Beyond the glossy brochures lie the travel discomforts too mun...

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Stepping Out

Going out with a 'Bang'

Going out with a 'Bang'


Richard Mayer/Special to the Town Crier
“Chitty Chitty Bang Bang” stars, clockwise from top left, Alexander Sanchez, Sophia Sturiale, Deborah Rosengaus and Danny Martin.

Los Altos Stage Company and Los Altos Youth Theatre’s joint production of t...

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Spiritual Life

Build a 'light' house and get out of that dark place

Most of us have a place inside our hearts and minds that occasionally causes us trouble. For some, it is sadness, depression or despair. For others, it may be fear, anger, resentment or myriad other emotional “dark places” that at times seem to hij...

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Magazine

Inside Mountain View

Residents gather at NASA Ames for Pluto Flyby event

Residents gather at NASA Ames for Pluto Flyby event


Megan V. Winslow/Town Crier
NASA Ames’ Pluto Flyover event kindles the imaginations of young attendees.

Sue Moore watched the July 20, 1969, moon landing beside patients and staff members of the San Francisco hospital where she worked as a nurse...

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GPS guru explains its immense capability in Rotary Club of Los Altos appearance


John Hammerschmidt/ Special to the Town Crier
Frank van Diggelen, an expert on GPS, addresses the Rotary Club of Los Altos Oct. 24.

That tiny global positioning system chip in cellphones has had a big impact on society, according to GPS expert Frank van Diggelen, Ph.D., who appeared at the Rotary Club of Los Altos meeting Oct. 24.

Van Diggelen is senior technical director at Global Navigations Satellite Systems, chief navigation officer at Broadcom Corp. and consulting professor at Stanford University, where he teaches a graduate course on GPS. He holds 69 U.S. patents and won the Institute of Navigation’s Thurlow Award for outstanding contribution to the science of navigation in 2010.

We are living through a huge technology transition that allows access to navigation, formerly limited to the elite, to the general population, van Diggelen said, a shift equivalent to the development of the printing press in the 1500s, which brought literacy to the masses, or the development of computers in the 1980s, which made personal computing available to the general public. Smartphones produced since the first 3G iPhone have GPS capability linked to the 32 satellites now in orbit, he added.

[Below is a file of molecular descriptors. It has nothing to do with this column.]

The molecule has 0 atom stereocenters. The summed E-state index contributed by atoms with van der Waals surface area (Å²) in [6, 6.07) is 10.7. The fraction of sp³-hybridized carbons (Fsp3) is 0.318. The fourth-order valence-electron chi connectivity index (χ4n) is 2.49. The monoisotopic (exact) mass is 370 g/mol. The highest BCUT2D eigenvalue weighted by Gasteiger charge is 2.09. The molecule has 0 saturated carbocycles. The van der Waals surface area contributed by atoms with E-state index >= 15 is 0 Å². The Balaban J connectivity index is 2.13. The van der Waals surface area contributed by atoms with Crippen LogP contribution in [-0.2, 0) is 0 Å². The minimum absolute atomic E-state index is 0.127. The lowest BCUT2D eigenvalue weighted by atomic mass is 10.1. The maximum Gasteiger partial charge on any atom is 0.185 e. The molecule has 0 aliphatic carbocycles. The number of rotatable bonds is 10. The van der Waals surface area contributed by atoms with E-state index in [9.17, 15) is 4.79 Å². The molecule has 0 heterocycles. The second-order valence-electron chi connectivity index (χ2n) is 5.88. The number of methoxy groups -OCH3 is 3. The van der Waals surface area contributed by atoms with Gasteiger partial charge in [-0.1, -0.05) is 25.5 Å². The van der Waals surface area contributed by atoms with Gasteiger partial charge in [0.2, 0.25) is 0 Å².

Satellite navigation began when Sputnik was launched in 1957, van Diggelen said. It broadcast radio signals that reached Earth in 70 milliseconds. The time delay and Doppler effect could be measured to establish locations on the planet. The U.S. Navy built the first GPS for Polaris submarines. Satellites’ atomic clocks keep time accurately to a billionth of a second. There is just one line of code in smartphones that establishes their GPS location, van Diggelen said.

In geoscience today, fixed reference stations measure crust motion on Earth accurately to millimeters. A receiver near Stanford University indicates that the Los Altos area moves northwest 3 inches per year, van Diggelen noted.

He predicts a “big future” that includes GPS forensics to prove where a person’s cellphone is located at any time, and autonomous vehicles that communicate other vehicles’ positions for safe, automatic driving. With GPS, even “economically efficient” traffic lights may become available.

“How much are you prepared to pay for green lights?“ van Diggelen asked the Rotarians.

Marlene Cowan is a member of the Rotary Club of Los Altos.